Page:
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Men at work
 

 

The mason squatting by an unfinished wall with a brick in his hand. His other hand engaged in swift movements as his trowel mixes cement and water. And gradually, the bricks and cement are carefully alternated in rhythm to form a wall. Irwin Allan Sealy’s latest book The Small Wild Goose Pagoda is such an experience, it observes people at work. A gardener at work, a bricklayer at work, and a writer at work. Written in the form of an almanac after a decade-long hiatus, the book is about 433 square yards of land in Dehra Dun, at the foot of the Himalayas, where the writer has built a miniature version of The Wild Goose Pagoda. The book takes us through the process, introduces us to the people involved and lets us in to this modernist house.

 

Sealy initially wanted to call the book, “Psychopathology of Everyday Life”. That was until he picked up a copy of Freud’s book by the same name from the rag-and-bone market. Inspite of other characters and fleeting conversations, the book essentially is a soliloquy. There’s a little of every form of writing - prose, poetry, pictures, few recipes, random notes — all written in a dated diary format. From Basho’s poetry to H.G. Well’s sentences, the book discusses writers in the same breath it talks about the night jasmine, the frangipani tree and the weeping fig. To quote Sealy, “The Almanack is for Everyman. On whom the sun shines with equal vigour everywhere and on whom the rain rains without partisan wetness. In recent times it has been demoted to a yearbook, a treasury of facts, but fancy was an important part of old almanacks: poems, stories, riddles, advice, all found a home in that rattlebag.”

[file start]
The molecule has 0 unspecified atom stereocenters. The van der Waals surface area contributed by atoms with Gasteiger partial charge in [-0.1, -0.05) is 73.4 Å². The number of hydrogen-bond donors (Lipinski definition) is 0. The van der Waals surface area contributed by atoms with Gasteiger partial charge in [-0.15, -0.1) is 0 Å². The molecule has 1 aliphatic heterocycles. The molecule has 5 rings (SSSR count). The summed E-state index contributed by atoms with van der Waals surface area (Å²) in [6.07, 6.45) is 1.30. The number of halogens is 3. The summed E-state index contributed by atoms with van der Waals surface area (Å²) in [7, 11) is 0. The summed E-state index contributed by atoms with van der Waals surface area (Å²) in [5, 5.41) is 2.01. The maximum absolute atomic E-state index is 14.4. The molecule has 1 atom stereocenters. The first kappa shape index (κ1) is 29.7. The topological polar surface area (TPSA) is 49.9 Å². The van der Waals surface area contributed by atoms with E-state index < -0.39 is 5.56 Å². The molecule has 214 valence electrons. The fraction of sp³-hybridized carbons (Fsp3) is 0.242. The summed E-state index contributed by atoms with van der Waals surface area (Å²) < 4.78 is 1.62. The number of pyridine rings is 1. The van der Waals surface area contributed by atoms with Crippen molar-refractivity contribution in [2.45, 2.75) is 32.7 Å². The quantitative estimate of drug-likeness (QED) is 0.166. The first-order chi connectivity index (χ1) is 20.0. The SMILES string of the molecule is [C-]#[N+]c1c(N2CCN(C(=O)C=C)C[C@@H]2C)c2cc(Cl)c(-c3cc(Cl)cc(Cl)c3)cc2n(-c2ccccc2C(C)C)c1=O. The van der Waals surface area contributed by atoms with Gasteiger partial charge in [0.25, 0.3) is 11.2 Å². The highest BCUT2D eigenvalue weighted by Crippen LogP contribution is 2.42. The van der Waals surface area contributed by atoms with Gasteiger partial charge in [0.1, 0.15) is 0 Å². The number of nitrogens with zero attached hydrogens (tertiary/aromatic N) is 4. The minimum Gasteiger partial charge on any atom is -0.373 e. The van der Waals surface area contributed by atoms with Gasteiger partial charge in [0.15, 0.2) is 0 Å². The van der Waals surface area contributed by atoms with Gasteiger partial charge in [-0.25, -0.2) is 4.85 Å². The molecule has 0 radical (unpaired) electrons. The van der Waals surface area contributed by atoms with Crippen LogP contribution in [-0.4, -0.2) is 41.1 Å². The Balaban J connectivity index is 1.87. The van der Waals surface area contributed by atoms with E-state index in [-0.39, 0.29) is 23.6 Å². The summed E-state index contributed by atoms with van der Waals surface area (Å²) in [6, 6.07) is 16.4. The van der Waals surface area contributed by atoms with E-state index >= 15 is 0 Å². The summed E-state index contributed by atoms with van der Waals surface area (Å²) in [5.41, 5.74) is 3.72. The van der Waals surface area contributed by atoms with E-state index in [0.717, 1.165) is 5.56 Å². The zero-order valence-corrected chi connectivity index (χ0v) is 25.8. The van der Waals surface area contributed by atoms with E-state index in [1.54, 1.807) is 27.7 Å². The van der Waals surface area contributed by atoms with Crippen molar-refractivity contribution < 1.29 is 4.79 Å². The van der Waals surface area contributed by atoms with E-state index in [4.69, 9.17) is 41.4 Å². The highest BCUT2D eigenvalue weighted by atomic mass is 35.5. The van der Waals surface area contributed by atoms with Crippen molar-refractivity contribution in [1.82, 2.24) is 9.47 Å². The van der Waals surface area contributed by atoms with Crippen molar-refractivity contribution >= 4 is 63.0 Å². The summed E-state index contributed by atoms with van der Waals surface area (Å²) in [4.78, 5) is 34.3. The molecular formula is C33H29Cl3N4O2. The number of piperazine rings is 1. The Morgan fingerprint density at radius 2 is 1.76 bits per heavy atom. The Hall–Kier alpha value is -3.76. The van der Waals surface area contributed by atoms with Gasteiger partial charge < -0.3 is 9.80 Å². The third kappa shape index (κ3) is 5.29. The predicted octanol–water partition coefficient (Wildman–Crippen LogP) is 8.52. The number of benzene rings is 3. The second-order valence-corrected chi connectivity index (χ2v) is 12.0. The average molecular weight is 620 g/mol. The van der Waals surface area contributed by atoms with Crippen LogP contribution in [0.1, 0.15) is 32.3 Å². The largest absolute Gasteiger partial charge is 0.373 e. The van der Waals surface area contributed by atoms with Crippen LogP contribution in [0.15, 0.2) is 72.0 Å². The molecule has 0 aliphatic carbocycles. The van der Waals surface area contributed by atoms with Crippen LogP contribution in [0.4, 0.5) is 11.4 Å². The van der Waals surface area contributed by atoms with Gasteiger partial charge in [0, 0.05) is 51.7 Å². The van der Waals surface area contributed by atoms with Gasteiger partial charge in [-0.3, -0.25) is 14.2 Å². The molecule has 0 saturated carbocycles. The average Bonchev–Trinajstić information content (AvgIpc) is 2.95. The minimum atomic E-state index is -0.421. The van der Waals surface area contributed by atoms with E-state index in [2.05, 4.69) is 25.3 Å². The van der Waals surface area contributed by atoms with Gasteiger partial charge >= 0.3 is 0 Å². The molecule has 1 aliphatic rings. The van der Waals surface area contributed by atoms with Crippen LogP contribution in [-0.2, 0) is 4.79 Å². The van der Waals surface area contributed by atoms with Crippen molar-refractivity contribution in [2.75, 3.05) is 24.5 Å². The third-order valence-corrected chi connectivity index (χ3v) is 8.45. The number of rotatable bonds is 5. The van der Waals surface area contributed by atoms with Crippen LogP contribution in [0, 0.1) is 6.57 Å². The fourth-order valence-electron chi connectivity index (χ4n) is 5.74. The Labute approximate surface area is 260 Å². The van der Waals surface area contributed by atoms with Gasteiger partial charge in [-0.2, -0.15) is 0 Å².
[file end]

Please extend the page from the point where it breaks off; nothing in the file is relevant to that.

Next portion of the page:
The gardener in the writer is a curiosity, and it is a daring book. Daring because it is passive. Nothing happens. You continue reading because you like the way the writer thinks, though some of it might bounce off your head, you’d still flip the pages wondering why someone would write this book! In due course, you come to adore Dhani, the gardener who is clumsy, sluggish and dutiful. Together with the writer, he fashions a garden that has every flower and fruit you can name. Habilius, with his girlfriend Beauty and his assistant Victor, make up the rest of the characters. His daughter Filo, his wife Maeuve, and his sick father make guest appearances.

 

Sealy, who turned 60 during the beginning of book, reflects on the four stages of an ideal life in classical times; student, householder, forest dweller and an ascetic. “At 60, a man began parting with his qualities preparing to be nobody. Striving, ambition, the pomade jar, these things were put away. He did not disburse his wealth but when he acquired a cardigan he gave away a sweater. He dwelt at the edge of the forest if not further in, alone, or with his wife.”

 

Poetic and witty, these entries make mundane things, even a Chinese folding aluminium ladder or an Internet router seem fascinating. “Fear is a bad instructor. The router is eyeing you. You cannot meet the gaze. You make a cup of coffee instead. Halfway through you turn sharply (‘surprise your fear’) and switch it back on. Fear slips in ahead.”

 

There is a bit of China in the pages. Apart from the fact that the house he is building is inspired by The Wild Goose Pagoda located in Xian, he also takes a trip to Bejing where all women are beautiful, and all the young men puppies.

 

All writers, published or aspiring, have at some stage imagined themselves leading a life zoned off from the rest of the world, in a small town, where the doorbell either meant the milkman or the maid, where hours translated to words. The Small Wild Goose Pagoda is not a book for everyone. But it is definitely for those who would like to read a writer at work or to watch a gardener at work.

 

The Small Wild Goose Pagoda; Irwin Allan Sealy, Aleph Book Company, Rs. 595.

 
 
 

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